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Behind the thin black line: Leslie Illingworth and the political cartoonist in wartime

Bryant, Mark (2002) Behind the thin black line: Leslie Illingworth and the political cartoonist in wartime. Doctor of Philosophy (PhD) thesis, University of Kent. (doi:10.22024/UniKent/01.02.85996) (KAR id:85996)


W. H. Russell, the famous war correspondent of The Times. created the phrase 'The Thin Red Line' to describe the brave stand of British troops against the Russians during the Crimean War. It is the intention of this thesis to explore the work of the political cartoonist in wartime using the example of one particular artist, Leslie Illingworth of the Daily Mail during the Second World War. This is a relatively new area of research and the main aim of the thesis is to discover what it is that a staff political cartoonist working for a national daily newspaper actually does in wartime. In addition, it investigates what sort of person such an artist is, what his relationship is to his newspaper, his public and the government of the day, and how far his material follows in the historical traditions of political cartoon art. The thesis draws on extensive archive material - including a large uncatalogued collection of wartime cartoons by Illingworth deposited in the National Library of Wales in Aberystwyth - and considerable original research into the hitherto unrecorded life of the artist himself. After tracing the history of war cartoons in general, the history of the Daily Mail and the background of Illingworth's own life and career, a detailed study is made of Illingworth's wartime political cartoons - their content, frequency of publication and other factors - before examining his work in the context of his wartime contemporaries and evaluating the impact of his cartoons on the readers of the Daily Mail and the world at large. The thesis concludes that, during the Second World War in particular, political cartoonists had a far from simple job and were important figures who were greatly valued by the newspapers for which they worked, by the public at large and by the government of the day. Their creations were seen by Britain and her allies - as well as her enemies - as a significant weapon in the arsenal of democracy. Also, as the Second World War was the last major international conflict before the widespread use of television, it is argued that this period marked the high point in the development of political war cartoons in daily newspapers throughout history. In addition, by demonstrating that Leslie Illingworth of the Daily Mail can be seen not only as a typical political cartoonist working as a staff artist on a typical national daily newspaper during this period, but also one of its most accomplished practitioners, a case is made for viewing him as one of the finest political war cartoonists of all time.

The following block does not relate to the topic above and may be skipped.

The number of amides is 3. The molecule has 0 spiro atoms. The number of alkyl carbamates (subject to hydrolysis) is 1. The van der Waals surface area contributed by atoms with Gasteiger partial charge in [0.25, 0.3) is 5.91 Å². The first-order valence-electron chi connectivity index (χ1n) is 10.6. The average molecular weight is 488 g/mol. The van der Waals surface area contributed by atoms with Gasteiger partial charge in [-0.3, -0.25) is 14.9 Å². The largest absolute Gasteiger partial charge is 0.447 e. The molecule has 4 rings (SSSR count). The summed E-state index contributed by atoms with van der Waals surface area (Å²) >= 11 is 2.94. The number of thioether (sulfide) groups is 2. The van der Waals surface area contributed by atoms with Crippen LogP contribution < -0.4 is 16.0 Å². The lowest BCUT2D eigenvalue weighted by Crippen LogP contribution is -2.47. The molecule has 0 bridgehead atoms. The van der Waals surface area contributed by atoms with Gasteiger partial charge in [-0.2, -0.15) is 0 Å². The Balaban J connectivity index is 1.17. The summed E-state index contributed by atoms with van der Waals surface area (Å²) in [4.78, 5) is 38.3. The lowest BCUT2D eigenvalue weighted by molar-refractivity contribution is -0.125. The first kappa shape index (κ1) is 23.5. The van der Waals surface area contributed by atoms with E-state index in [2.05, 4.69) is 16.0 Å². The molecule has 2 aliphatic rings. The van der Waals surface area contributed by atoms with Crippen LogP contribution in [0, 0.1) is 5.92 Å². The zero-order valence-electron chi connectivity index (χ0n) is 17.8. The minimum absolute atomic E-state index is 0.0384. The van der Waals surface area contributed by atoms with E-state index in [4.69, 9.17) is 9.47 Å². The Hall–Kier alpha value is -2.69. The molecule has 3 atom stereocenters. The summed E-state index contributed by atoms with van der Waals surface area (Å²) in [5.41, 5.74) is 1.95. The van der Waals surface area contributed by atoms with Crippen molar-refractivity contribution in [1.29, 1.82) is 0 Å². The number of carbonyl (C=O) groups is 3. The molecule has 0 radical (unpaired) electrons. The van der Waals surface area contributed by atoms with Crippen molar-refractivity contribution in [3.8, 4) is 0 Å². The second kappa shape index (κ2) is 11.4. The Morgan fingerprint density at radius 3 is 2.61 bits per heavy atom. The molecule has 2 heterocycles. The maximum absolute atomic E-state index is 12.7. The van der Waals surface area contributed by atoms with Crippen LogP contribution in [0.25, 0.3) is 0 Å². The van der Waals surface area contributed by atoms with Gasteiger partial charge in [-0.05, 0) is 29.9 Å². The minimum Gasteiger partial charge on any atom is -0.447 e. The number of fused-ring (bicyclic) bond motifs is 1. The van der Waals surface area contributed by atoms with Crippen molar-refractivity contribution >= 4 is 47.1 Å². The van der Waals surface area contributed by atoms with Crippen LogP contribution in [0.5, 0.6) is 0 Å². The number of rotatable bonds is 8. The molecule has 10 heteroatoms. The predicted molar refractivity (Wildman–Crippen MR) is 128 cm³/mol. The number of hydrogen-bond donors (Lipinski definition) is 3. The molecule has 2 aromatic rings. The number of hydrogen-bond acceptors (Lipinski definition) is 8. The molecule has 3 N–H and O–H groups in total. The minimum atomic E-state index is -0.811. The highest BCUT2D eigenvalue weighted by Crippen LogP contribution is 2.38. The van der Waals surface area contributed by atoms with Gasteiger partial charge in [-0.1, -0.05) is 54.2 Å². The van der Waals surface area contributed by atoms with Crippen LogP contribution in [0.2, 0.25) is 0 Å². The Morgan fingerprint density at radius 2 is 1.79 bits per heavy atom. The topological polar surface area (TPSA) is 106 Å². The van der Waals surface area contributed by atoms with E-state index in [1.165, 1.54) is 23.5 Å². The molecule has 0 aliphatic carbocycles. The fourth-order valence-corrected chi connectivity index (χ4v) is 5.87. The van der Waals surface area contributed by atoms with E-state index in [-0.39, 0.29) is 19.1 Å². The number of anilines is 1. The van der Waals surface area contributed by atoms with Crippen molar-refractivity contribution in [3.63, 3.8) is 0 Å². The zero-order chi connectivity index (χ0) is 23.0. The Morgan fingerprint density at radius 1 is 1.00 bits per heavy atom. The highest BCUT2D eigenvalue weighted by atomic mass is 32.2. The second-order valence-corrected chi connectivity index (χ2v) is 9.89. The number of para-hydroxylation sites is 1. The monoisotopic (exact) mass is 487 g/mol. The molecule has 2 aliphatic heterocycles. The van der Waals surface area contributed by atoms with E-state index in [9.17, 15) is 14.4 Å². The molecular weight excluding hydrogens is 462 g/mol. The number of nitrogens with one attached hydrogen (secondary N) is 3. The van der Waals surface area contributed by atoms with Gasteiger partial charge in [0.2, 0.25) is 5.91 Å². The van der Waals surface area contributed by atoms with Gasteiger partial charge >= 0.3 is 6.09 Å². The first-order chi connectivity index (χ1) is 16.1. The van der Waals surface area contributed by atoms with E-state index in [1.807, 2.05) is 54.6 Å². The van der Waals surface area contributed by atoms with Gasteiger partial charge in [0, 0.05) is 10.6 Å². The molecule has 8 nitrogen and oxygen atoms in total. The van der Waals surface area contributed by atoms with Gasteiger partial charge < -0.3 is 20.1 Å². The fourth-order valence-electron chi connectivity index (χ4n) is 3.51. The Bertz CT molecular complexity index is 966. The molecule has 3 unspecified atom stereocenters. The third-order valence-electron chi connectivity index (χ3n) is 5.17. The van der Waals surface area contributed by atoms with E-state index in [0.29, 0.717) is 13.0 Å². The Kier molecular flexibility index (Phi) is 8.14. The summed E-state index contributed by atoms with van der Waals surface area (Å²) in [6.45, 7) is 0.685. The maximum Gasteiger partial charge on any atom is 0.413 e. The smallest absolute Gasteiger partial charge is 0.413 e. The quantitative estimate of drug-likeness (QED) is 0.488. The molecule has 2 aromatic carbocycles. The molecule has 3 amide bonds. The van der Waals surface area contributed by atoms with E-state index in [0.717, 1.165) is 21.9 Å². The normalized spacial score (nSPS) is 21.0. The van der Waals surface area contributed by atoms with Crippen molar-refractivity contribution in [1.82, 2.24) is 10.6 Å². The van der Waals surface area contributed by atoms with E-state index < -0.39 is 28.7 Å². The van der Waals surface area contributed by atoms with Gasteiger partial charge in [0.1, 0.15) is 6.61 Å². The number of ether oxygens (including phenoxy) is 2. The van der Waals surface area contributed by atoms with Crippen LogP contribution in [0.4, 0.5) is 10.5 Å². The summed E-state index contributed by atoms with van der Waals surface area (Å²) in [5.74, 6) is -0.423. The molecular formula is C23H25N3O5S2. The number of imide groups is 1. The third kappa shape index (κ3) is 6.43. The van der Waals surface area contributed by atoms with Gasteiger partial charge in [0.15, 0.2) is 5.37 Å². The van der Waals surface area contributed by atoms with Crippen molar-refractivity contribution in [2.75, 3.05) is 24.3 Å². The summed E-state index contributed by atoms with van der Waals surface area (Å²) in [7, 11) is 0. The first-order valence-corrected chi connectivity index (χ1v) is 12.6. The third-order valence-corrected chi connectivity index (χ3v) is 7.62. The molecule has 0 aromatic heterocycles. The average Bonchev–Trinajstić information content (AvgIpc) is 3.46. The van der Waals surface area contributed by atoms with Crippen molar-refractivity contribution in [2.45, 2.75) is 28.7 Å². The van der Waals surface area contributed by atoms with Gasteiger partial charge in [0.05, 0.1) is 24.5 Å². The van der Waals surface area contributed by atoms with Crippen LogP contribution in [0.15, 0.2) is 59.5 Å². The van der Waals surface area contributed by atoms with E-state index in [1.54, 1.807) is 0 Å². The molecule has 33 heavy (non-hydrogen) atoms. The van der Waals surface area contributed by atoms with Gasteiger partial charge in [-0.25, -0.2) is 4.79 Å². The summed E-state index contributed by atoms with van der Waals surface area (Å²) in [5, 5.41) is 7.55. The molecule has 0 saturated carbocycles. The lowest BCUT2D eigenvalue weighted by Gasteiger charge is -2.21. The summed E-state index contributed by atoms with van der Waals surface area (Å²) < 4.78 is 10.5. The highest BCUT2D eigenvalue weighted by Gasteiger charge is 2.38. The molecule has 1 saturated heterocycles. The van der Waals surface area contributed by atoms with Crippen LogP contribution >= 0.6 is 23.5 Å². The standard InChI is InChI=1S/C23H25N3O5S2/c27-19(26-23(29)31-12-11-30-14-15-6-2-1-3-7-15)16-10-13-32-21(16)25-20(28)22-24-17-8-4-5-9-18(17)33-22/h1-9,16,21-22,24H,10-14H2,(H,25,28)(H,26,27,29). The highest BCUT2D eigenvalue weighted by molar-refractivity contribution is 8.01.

Item Type: Thesis (Doctor of Philosophy (PhD))
DOI/Identification number: 10.22024/UniKent/01.02.85996
Additional information: This thesis has been digitised by EThOS, the British Library digitisation service, for purposes of preservation and dissemination. It was uploaded to KAR on 09 February 2021 in order to hold its content and record within University of Kent systems. It is available Open Access using a Creative Commons Attribution, Non-commercial, No Derivatives ( licence so that the thesis and its author, can benefit from opportunities for increased readership and citation. This was done in line with University of Kent policies ( If you feel that your rights are compromised by open access to this thesis, or if you would like more information about its availability, please contact us at and we will seriously consider your claim under the terms of our Take-Down Policy (
Subjects: D History General and Old World > DA Great Britain
Divisions: Divisions > Division of Arts and Humanities > School of History
SWORD Depositor: SWORD Copy
Depositing User: SWORD Copy
Date Deposited: 29 Oct 2019 16:24 UTC
Last Modified: 09 Dec 2022 17:15 UTC
Resource URI: (The current URI for this page, for reference purposes)

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